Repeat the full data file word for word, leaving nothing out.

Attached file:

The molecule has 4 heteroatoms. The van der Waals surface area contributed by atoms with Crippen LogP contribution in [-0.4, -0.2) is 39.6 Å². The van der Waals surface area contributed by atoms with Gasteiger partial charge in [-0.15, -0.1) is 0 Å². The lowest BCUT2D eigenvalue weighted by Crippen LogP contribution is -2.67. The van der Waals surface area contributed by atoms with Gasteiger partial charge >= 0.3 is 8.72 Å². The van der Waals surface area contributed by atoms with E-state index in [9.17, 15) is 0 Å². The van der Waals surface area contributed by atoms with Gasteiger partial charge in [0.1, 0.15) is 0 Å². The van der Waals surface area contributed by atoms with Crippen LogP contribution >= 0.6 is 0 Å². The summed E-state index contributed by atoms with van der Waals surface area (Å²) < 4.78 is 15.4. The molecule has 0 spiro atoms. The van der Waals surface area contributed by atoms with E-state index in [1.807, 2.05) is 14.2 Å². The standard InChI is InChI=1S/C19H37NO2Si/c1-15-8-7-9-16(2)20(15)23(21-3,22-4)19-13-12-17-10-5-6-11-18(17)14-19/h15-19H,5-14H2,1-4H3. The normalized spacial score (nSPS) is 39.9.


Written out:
The molecule has 4 heteroatoms. The van der Waals surface area contributed by atoms with Crippen LogP contribution in [-0.4, -0.2) is 39.6 Å². The van der Waals surface area contributed by atoms with Gasteiger partial charge in [-0.15, -0.1) is 0 Å². The lowest BCUT2D eigenvalue weighted by Crippen LogP contribution is -2.67. The van der Waals surface area contributed by atoms with Gasteiger partial charge >= 0.3 is 8.72 Å². The van der Waals surface area contributed by atoms with E-state index in [9.17, 15) is 0 Å². The van der Waals surface area contributed by atoms with Gasteiger partial charge in [0.1, 0.15) is 0 Å². The van der Waals surface area contributed by atoms with Crippen LogP contribution >= 0.6 is 0 Å². The summed E-state index contributed by atoms with van der Waals surface area (Å²) < 4.78 is 15.4. The molecule has 0 spiro atoms. The van der Waals surface area contributed by atoms with E-state index in [1.807, 2.05) is 14.2 Å². The standard InChI is InChI=1S/C19H37NO2Si/c1-15-8-7-9-16(2)20(15)23(21-3,22-4)19-13-12-17-10-5-6-11-18(17)14-19/h15-19H,5-14H2,1-4H3. The normalized spacial score (nSPS) is 39.9.